The upfront payment is expected to be funded by a mixture of debt finance incurred by Aerostar as the principal entity and equity contributions by each of ASUR (through its Cancun Airport subsidiary) and Highstar Capital IV. During the term of the lease agreement, Aerostar will be required to make annual revenue-sharing payments to the Puerto Rico Port Authority (PRPA), fixed at USD2.5 million p/a for the first five years, 5% of gross airport revenues for the sixth through the 30th years and 10% of gross airport revenues for the 31st through 40th years. The agreement also unusually specifies Aerostar to make certain repairs and minor structural upgrades to the airport, such as replacing broken floors and installing Wi-Fi connectivity in the terminals, within 18 months of the closing of the lease agreement. Aerostar is also required to reimburse the PRPA for certain fire and police services that will continue to be provided by the PRPA.

Overall, the PPPA estimates the total economic value of the deal at USD2.6 billion.

The deal is subject to US FAA approval, which should be granted in 4Q2012, with the new operators taking over before year-end. In the interim, staff have protested against the plan. Port Authority President Ruben Hernandez-Gregorat argued, “the agency does not have enough funds to keep operating and improving the airport.”

IATA and ACI praise airline cooperation in Puerto Rico

The Aerostar transaction amounts to the first full-fledged transaction completed under the FAA's Airport Privatisation Pilot Program, which was recently expanded by Congress to 10 airports. Because the deal received the consent of 80% of the airlines serving the airport, the lease proceeds may legally be used by the Puerto Rico Government for non-airport purposes. That was not the case in the only previous lease under the Pilot Program at Stewart Airport (Newburgh) in New York State. Without the required 65% airline approvals, New York had to use the lease proceeds within its state-owned airport system. That lease came to an end in 2007, seven years into a 99-year stretch, and Stewart Airport reverted to the control of the Port Authority of New York and New Jersey with a management contract being awarded to AFCO AVPorts in 2008.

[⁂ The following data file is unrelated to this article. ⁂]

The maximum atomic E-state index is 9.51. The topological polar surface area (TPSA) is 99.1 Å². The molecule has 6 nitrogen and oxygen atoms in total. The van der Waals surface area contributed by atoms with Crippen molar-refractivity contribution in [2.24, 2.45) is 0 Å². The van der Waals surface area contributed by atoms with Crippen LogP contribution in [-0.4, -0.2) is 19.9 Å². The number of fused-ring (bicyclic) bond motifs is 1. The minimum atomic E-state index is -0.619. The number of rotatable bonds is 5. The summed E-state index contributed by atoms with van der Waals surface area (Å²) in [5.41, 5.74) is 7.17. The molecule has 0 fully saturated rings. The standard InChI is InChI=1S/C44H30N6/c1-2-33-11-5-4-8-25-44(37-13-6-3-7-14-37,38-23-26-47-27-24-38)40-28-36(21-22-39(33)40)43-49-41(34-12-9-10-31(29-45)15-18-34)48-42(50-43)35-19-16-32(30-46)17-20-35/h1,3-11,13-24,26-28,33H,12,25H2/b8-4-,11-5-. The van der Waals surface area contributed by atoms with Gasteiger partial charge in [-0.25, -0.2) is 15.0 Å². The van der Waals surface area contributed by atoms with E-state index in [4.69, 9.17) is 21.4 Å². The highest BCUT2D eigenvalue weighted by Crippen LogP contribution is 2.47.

According to Bob Poole of the Reason Foundation, a US think tank with many years experience of transport sector transactions, Puerto Rico's advisors on the procurement drew inspiration from the terms offered to airlines in the lease developed for Midway Airport several years ago – a deal that was blessed by the airlines serving Midway, but could not be financed owing to the credit market crunch.

The International Air Transport Association (IATA) praised Puerto Rico's process. "Airlines were a true partner in the development of the terms of this agreement. The unique approach that the PPPA has taken within the pilot framework set by the FAA provides an excellent template for future airport privatisations," the association said in a formal statement. Greg Principato, president of Airports Council International-North America, also praised the process, suggesting that the successful outcome in Puerto Rico may stimulate similar privatisations elsewhere in the US.

Aerostar will need to bolster passenger numbers

LMMIA generates over 8000 direct and indirect jobs and recently opened the newly-constructed Terminal A, which is currently served by JetBlue. Post-closing, Aerostar's management team will implement its plan to improve the airport to increase aviation services, upgrade essential infrastructure and strengthen Puerto Rico as a leading travel destination. In partnership with the PRPA, Aerostar must ensure all existing workers' jobs and benefits will be maintained.

Currently, 17 airlines serve LMIAA, offering flights to 44 cities. The majority of the markets served from the airport are concentrated in North American and Latin America.

San Juan Luis Munoz Marin International Airport network summary: 29-Jul-2012

Total airlines

17

    Domestic only

1

    International

16

Total non-stop passenger destinations

44

    Domestic

2

    Africa

0

    Asia Pacific

0

    Europe

2

    Latin America

18

    Middle East

0

    North America

22

Total non-stop freight destinations

3

    Domestic

0

    Africa

0

    Asia Pacific

0

    Europe

0

    Latin America

1

    Middle East

0

    North America

2

San Juan Luis Munoz Marin International Airport international capacity by region (seats per week, one way): 30-Jul-2012 to 05-Aug-2012

There is a relatively even split (52% to 46%) between network/full service and budget carriers operating from LLMIA. oneworld is the largest alliance as measured by seat capacity but almost half of that capacity is on unaligned carriers. oneworld's presence at the airport is driven by American subsidiary American Eagle Airlines operating a base from LLMIAA, which is closing down in Mar-2013.